08.26 — 10.07.23
We’re delighted to announce the opening of Winnetka, Guzzo Pinc’s second exhibition with Devening Projects. The exhibition runs from August 26 – October 7, 2023.
There has always been something deeply immersive about the paintings of Wisconsin-based artist Guzzo Pinc. Whether that stimulating space is a psychedelic swirl of pattern and shape or something more earthy and grounded, he’s always inviting the viewer in, pulling one closer with rich color and tactile surfaces. Regardless of how the pictorial elements are structured this artist invites access—figuratively and visually—and makes it a profound and delightful aspect of his work.
In the past few years, Pinc has developed a particularly euphoric visual language deeply rooted in the patterns and motifs he’s shaped from decades as a painter and deft artist on paper. The swirls mentioned earlier might suggest waves of stylized wheat fields or the rhythmic tracks one might make with a hand in sand. The movement is what’s important. That sway and swing is the dynamic energy that feels driven by sound, a beat or repetitive pulses. Those patterns, whether interpreted visually or aurally, have been the foundational basis for so much of Pinc’s work. How those hypnotic characters are woven into the main subjects of each piece brings the complexity of his subjects forward. They’re also essential to the complex apparatus that pulls one deeper into the zone.
Often a sense of immersion is activated via psychological mechanisms. Driven by the energy produced through rhythm, pattern, contrast, and color, one can’t help but be mesmerized and sucked in by these ecstatic fields of wonder. Always a pleasurable trip, the paintings nevertheless allow the viewer to delight in the space they created from an imagination triggered by intricately woven paintings. Sometimes hovering around and through figures, or laid out more like an intricate tapestry, the patterning is always both a part of the subject and something separate. Like some otherworldly camouflage that works as both a field and a form, it’s a device that always keeps the field unsteady yet thoroughly engrossing.
Recently there’s been a slight shift in Pinc’s notion of space; we can see it clearly in some of the new paintings featured in Winnetka. These new pictorial structures are in fact well-understood and familiar systems for the history and tradition of painting. Scale, perspective, and color intensity are all now fully deployed as devices to activate the image of the suburban landscape. Here we have recognizable—although highly stylized—vistas. Having grown up in Oak Park, Illinois, the bucolic features of quiet tree-lined streets trigger a new sense of contentment. Peaceful and serene, these canvases bring in Paul Bonnard or André Derain as influences. Without sacrificing any of his inherent unruliness, the work fully utilizes picture systems to take us deeper into panoramic locales rich with narrative inference.
As Guzzo writes in his statement about the show: “New Order, The Cure, Duran Duran, Cocteau Twins, The The, etc. New Wave music holds a special place in my heart. To me it is the sound of the suburbs. Long Grove, Glen Crest, Downers Grove, Burr Ridge, Oak Lawn —Chicagoans know the vibe. For those not from Chicago you can watch the film The Breakfast Club. When I was making the paintings for my upcoming show, one thing I wanted to do is to try to describe the immense feeling of feeling nothing.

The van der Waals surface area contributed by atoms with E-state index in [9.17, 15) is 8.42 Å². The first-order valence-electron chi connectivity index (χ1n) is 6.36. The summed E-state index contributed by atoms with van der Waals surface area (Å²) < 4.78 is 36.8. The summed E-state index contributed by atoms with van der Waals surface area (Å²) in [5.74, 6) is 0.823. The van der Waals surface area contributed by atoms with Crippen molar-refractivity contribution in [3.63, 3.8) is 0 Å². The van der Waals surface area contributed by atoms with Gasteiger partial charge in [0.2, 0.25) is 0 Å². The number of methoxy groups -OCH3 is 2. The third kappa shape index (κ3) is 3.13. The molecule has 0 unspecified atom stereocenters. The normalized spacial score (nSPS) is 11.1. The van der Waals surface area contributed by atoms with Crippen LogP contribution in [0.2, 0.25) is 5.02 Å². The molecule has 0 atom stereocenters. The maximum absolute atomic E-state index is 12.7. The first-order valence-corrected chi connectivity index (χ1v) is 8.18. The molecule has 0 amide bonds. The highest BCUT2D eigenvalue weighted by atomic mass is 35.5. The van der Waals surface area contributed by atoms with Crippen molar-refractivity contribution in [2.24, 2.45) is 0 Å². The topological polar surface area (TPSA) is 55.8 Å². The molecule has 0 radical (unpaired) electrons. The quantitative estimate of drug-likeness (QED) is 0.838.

Looking back on my notes I see phrases like: “The deep apathy of geometry.” “The pale fluorescent amusement of the suburbs and their caffeinated diversions.” “The intense pathos of feeling nothing.” “The reduction to rationality of all culture: houses, roads, trees, cars, buildings, food, people.” And questions like: “Why was the robotic sound of New Order so moving? Why would an emotionless voice feel more emotional?” “Why did the gothic sadness of The Cure bring so much exhilaration?”
These paintings challenged me. Not because of the feelings I was sorting through, but because I haven’t attempted such a focused theme in my work before. It’s been fun because I have had a chance to nostalgically reflect on a form of music I love and dig into a facet of the environment in which I grew up. I tried my hardest to be serious and nihilistic, like Camus or Robert Smith, but I am too much of a humorist to stick to that plan and at a certain point I looked at my paintings and saw they were a cross between Gerhardt Richter and South Park —which feels just about right.
My paintings may poke holes in the stereotypes we have come to accept about suburban life. I want to satirize many aspects of the “two cars, two kids, and a swimming pool” life plan but I also want to show the beauty, depth, texture, and even tragedy of the little utopias on the outskirts of Chicago (and possibly every American city).”
Guzzo Pinc is an artist who never rests. His work shifts and feints so regularly and resolutely that one could amass several different but fully connected exhibitions. Winnetka looks at a particular vein of interest in this artist’s practice. Whether this passion will sustain remains to be seen. Regardless, the audience is offered an opportunity here to enter—literally—an exciting new vista with potential to carry him and us to even more exciting places.